Maximum velocity of ground motion: vmax = 55.1 cm/sec
Peak horizontal ground acceleration: amax = 0.47g

The yield acceleration coefficient can be approximated using Equation the equation;
ky = tan(𝜙 − 𝛽)
where: internal friction angle 𝜙 = 31, and the slope angle 𝛽 = 25.

ky = tan(𝜙 − 𝛽) = tan(31 − 25) = 0.105
So ay = 0.105 g

The upper-bound permanent displacement of the slope is:
umax = (v2max′/2ay) ⋅ (amax/ay) = [(55.12/(2 × 0.105 × 981)] × (0.47g/0.105g) = 65.966 cm

Limitations of the Newmark Model

The Newmark block model might not be entirely accurate when analyzing slopes reinforced with elastic elements like geotextiles or ground anchors. A key assumption of the Newmark model is that a slope’s resistance to movement stays the same regardless of how far it moves. However, elastic support elements like anchors or reinforcement actually become stronger as they stretch further, which the Newmark model doesn’t account for.

Several advancements have been developed to address the limitations of the basic Newmark method:

  • Deformable Block Models: These models incorporate some degree of flexibility within the sliding block, providing a more realistic representation of slope behaviour.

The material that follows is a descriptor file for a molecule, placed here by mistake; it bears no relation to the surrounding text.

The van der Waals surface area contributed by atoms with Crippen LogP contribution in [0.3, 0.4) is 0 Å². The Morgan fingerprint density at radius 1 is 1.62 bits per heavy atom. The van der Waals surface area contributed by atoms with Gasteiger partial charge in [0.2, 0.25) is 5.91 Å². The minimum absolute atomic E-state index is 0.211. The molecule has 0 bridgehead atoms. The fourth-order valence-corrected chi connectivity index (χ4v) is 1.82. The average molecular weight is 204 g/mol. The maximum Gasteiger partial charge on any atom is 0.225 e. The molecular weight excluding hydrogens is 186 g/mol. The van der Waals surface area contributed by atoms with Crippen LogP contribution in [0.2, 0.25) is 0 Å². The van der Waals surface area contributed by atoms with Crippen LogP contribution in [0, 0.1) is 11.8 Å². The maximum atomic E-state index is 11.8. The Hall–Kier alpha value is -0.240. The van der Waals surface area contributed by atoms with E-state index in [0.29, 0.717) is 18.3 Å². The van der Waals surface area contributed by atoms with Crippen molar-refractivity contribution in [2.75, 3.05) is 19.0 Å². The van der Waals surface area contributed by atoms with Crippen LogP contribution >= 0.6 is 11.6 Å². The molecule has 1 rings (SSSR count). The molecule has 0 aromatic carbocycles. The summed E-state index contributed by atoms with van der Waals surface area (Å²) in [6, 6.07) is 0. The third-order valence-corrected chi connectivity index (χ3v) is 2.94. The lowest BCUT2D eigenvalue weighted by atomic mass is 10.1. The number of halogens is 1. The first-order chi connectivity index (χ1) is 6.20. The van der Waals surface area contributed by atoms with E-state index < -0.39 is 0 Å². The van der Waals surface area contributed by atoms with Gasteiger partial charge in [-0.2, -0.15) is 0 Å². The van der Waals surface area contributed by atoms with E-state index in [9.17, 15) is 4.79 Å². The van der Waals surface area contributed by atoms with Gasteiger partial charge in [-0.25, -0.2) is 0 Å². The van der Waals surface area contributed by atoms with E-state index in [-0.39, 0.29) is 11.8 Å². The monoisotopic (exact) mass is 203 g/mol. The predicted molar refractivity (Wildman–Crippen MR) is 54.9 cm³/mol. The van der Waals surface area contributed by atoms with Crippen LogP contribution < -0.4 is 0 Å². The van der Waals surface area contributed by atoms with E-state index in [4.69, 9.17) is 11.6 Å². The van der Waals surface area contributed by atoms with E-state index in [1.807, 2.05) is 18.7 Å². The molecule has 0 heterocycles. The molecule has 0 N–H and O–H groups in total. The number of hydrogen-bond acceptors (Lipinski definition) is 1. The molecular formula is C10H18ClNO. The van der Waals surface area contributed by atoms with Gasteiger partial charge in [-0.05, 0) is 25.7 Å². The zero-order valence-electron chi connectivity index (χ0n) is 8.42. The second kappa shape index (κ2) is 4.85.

• Strength Dissipation: More sophisticated methods account for the potential decrease in soil strength during seismic loading, offering a more accurate assessment of slope stability.
  • Multi-Block Models: These models divide the slope into multiple blocks, allowing for a more sophisticated consideration of variations in soil properties and internal deformations.

Applications of Newmark Sliding Block Analysis

The Newmark Sliding Block Analysis serves as a valuable tool in various seismic design applications:

  • Preliminary Screening: The method provides a quick and efficient means to assess the overall stability of a slope subjected to seismic loading.
  • Design Parameter Selection: The analysis aids in selecting design parameters like reinforcement requirements for slopes based on the estimated seismic displacements.
  • Comparison of Scenarios: By analyzing different earthquake scenarios, engineers can evaluate the sensitivity of a slope to varying levels of seismic intensity.


The Newmark Sliding Block Analysis stands as a cornerstone methodology in seismic slope stability assessment. While acknowledging its limitations, engineers leverage its simplicity and effectiveness to gain valuable insights into potential seismic displacements. As the field of geotechnical engineering continues to evolve, advancements in analytical tools and a deeper understanding of soil behaviour will further refine our ability to safeguard slopes from the perils of earthquakes.